In a case that has been watched by many AM licensees and debated at a number of broadcast conferences in the last few years, the FCC on Friday denied the “Tell City waiver,” by which the licensee of an AM station in Indiana sought to buy an FM translator in Colorado and move it to Indiana, on a non-adjacent channel, and use it to rebroadcast their AM station. This sought to expand the “Mattoon waiver” (about which we have written many times including articles here and here) which effectively changed the definition of a “minor change” for an FM translator that could be approved in a single application, without waiting for any sort of translator filing window.
The current rules define a minor change as one where the translator’s 1 mv/m service contour at both the current and proposed sites overlap. The Mattoon waiver treated applications as minor changes where the service contours did not overlap – as long as the interfering contour of the translator at one site overlapped with the protected contour of the station at the other site – essentially meaning that a translator could not exist at both the current and proposed sites without prohibited interference. The Tell City waiver would have eliminated even that connection between the present and proposed sites for the translator – allowing essentially a move of any FM translator from one place to another, and from one frequency to another, regardless of whether the new location had any connection with the original site. That attempt to stretch the definition of a minor change led the Commission’s Media Bureau to deny the request.
The proponents of the Tell City waiver argued that the flexibility to move translators that would be afforded by the grant of the waiver would help to support struggling AM stations. The proponents also tried to limit the impact of the proposal by suggesting that it not be allowed in markets where LPFM opportunities were limited. But these arguments did not carry the day.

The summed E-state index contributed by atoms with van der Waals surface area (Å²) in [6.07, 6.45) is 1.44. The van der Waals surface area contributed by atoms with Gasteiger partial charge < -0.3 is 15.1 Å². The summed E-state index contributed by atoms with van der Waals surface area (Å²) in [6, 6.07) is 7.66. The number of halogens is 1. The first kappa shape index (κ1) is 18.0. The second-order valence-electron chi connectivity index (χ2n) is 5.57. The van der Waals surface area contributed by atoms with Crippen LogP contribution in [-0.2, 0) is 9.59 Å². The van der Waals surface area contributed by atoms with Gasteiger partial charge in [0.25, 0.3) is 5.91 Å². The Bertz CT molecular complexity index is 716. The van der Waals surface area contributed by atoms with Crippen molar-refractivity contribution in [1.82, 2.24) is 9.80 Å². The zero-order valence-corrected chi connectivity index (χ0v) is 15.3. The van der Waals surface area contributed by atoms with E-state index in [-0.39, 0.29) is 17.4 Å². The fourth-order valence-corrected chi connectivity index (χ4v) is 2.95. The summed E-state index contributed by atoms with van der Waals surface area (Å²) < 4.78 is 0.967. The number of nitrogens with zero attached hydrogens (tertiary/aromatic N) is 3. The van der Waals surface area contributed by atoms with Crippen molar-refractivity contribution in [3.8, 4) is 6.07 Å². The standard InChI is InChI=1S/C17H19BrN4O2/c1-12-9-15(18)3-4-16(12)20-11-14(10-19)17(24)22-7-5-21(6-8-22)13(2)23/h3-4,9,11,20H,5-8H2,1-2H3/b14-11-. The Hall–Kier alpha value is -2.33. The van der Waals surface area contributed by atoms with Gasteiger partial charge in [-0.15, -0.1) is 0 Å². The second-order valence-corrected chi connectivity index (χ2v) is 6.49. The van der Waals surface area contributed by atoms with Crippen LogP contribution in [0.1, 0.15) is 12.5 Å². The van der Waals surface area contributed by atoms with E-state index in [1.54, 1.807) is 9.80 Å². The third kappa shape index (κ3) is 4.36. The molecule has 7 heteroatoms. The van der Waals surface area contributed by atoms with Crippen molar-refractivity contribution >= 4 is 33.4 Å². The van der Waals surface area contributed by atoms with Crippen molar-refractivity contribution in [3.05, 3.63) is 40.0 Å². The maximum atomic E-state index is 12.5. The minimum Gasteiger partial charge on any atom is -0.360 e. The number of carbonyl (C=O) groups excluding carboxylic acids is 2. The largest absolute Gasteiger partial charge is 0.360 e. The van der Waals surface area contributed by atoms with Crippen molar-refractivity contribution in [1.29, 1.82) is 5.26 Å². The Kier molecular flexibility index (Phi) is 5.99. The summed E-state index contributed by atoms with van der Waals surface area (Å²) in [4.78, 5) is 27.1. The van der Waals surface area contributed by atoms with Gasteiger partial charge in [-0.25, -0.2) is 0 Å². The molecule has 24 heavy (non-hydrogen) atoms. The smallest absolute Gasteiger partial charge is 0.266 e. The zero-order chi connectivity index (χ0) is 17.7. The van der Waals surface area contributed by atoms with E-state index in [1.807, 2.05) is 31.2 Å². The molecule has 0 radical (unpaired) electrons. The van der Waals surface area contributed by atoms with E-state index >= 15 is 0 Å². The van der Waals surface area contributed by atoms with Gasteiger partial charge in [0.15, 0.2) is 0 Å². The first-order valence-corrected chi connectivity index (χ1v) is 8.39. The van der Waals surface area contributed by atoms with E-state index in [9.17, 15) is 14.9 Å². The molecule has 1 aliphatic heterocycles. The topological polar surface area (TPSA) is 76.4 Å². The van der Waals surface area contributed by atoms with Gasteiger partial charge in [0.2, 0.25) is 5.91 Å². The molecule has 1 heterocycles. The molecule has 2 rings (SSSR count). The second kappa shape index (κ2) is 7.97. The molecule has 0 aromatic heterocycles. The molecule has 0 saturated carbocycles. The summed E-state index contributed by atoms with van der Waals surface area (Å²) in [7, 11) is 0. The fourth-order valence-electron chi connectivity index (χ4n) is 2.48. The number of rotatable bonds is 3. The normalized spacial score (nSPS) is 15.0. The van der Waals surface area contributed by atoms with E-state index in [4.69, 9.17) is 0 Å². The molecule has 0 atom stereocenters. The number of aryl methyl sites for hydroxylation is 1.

Instead, the FCC said that the proposals would contravene the “Ashbacker” doctrine – the precedent that requires the FCC to give all potential mutually exclusive applicants to have an equal opportunity to file for a new frequency. Stations can be moved to locations where no other party could use the frequency to which the station is moving where the existing operation of a station would preclude the use of the frequency in the new location – as no one else could apply for that frequency because of the existing station. But in areas where a proposed operation did not conflict with any existing station – in effect where a new station could be allotted – the Commission will not reserve it for one party to the exclusion of all others. Here, the existing translator in Colorado clearly would not preclude the proposed use in Indiana, and the Indiana operation could preclude other new uses of the proposed Indiana frequency, so the Commission felt that Ashbacker prohibited the proposal as those who might want to use the frequency in the new location would be foreclosed.
Moreover, the FCC said that this kind of sweeping change in the translator rules would be better be done by rulemaking – and the current proceeding to help revitalize the AM band (which includes a proposal to open a one-time only window for FM translators solely for AM licensees – which at least one Commissioner hoped to announce later this year) was a more appropriate way to address the need for FM translators for AM stations. So, in short, the proposal was denied, and AM licensees looking for an FM translator, who can’t find a local translator for sale, will just have to be patient until the AM revitalization rulemaking comes to some sort of resolution – hopefully at some point in the near future.